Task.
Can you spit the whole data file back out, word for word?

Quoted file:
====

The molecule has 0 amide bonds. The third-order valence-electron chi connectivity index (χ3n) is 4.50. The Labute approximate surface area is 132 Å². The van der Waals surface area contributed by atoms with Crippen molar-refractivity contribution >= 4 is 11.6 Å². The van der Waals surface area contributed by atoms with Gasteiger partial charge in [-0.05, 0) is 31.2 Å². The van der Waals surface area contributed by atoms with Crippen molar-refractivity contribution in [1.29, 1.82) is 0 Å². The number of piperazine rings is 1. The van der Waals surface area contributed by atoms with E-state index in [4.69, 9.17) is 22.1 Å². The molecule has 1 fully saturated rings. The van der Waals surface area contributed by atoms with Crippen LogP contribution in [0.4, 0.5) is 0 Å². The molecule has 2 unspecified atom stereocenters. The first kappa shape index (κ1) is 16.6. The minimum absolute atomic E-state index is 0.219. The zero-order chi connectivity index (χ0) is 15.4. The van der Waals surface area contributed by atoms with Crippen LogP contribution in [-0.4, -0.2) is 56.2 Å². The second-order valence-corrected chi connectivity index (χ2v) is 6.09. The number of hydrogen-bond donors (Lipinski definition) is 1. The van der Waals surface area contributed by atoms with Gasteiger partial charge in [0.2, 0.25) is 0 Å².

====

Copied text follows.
The molecule has 0 amide bonds. The third-order valence-electron chi connectivity index (χ3n) is 4.50. The Labute approximate surface area is 132 Å². The van der Waals surface area contributed by atoms with Crippen molar-refractivity contribution >= 4 is 11.6 Å². The van der Waals surface area contributed by atoms with Gasteiger partial charge in [-0.05, 0) is 31.2 Å². The van der Waals surface area contributed by atoms with Crippen molar-refractivity contribution in [1.29, 1.82) is 0 Å². The number of piperazine rings is 1. The van der Waals surface area contributed by atoms with E-state index in [4.69, 9.17) is 22.1 Å². The molecule has 1 fully saturated rings. The van der Waals surface area contributed by atoms with Crippen LogP contribution in [0.4, 0.5) is 0 Å². The molecule has 2 unspecified atom stereocenters. The first kappa shape index (κ1) is 16.6. The minimum absolute atomic E-state index is 0.219. The zero-order chi connectivity index (χ0) is 15.4. The van der Waals surface area contributed by atoms with Crippen LogP contribution in [-0.4, -0.2) is 56.2 Å². The second-order valence-corrected chi connectivity index (χ2v) is 6.09. The number of hydrogen-bond donors (Lipinski definition) is 1. The van der Waals surface area contributed by atoms with Gasteiger partial charge in [0.2, 0.25) is 0 Å².